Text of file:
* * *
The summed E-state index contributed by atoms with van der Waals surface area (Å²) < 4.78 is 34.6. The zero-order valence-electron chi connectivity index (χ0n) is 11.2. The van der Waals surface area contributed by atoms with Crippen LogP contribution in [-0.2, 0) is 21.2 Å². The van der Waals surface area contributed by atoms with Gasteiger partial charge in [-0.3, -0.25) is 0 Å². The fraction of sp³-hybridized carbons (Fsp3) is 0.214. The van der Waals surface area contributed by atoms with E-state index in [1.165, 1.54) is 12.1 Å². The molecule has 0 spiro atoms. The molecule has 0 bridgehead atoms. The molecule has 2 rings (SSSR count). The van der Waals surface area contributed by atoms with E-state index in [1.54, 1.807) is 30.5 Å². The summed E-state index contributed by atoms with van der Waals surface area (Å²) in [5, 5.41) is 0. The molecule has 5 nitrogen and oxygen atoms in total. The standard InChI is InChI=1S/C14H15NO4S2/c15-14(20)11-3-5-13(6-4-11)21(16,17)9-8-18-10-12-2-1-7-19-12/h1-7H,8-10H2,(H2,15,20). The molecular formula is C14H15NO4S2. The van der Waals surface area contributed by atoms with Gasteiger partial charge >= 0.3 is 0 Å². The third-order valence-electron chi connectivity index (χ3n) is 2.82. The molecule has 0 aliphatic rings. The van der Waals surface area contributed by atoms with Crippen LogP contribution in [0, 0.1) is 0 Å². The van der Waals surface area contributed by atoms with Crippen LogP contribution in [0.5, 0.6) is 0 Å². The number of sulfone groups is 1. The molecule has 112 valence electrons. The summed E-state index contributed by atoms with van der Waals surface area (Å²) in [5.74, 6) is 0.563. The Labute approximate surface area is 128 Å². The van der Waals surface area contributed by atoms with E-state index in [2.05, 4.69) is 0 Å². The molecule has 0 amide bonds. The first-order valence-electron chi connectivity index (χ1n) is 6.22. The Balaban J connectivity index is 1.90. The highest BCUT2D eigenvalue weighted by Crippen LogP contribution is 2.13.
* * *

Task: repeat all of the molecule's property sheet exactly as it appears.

The summed E-state index contributed by atoms with van der Waals surface area (Å²) < 4.78 is 34.6. The zero-order valence-electron chi connectivity index (χ0n) is 11.2. The van der Waals surface area contributed by atoms with Crippen LogP contribution in [-0.2, 0) is 21.2 Å². The van der Waals surface area contributed by atoms with Gasteiger partial charge in [-0.3, -0.25) is 0 Å². The fraction of sp³-hybridized carbons (Fsp3) is 0.214. The van der Waals surface area contributed by atoms with E-state index in [1.165, 1.54) is 12.1 Å². The molecule has 0 spiro atoms. The molecule has 0 bridgehead atoms. The molecule has 2 rings (SSSR count). The van der Waals surface area contributed by atoms with E-state index in [1.54, 1.807) is 30.5 Å². The summed E-state index contributed by atoms with van der Waals surface area (Å²) in [5, 5.41) is 0. The molecule has 5 nitrogen and oxygen atoms in total. The standard InChI is InChI=1S/C14H15NO4S2/c15-14(20)11-3-5-13(6-4-11)21(16,17)9-8-18-10-12-2-1-7-19-12/h1-7H,8-10H2,(H2,15,20). The molecular formula is C14H15NO4S2. The van der Waals surface area contributed by atoms with Gasteiger partial charge >= 0.3 is 0 Å². The third-order valence-electron chi connectivity index (χ3n) is 2.82. The molecule has 0 aliphatic rings. The van der Waals surface area contributed by atoms with Crippen LogP contribution in [0, 0.1) is 0 Å². The van der Waals surface area contributed by atoms with Crippen LogP contribution in [0.5, 0.6) is 0 Å². The number of sulfone groups is 1. The molecule has 112 valence electrons. The summed E-state index contributed by atoms with van der Waals surface area (Å²) in [5.74, 6) is 0.563. The Labute approximate surface area is 128 Å². The van der Waals surface area contributed by atoms with E-state index in [2.05, 4.69) is 0 Å². The molecule has 0 amide bonds. The first-order valence-electron chi connectivity index (χ1n) is 6.22. The Balaban J connectivity index is 1.90. The highest BCUT2D eigenvalue weighted by Crippen LogP contribution is 2.13.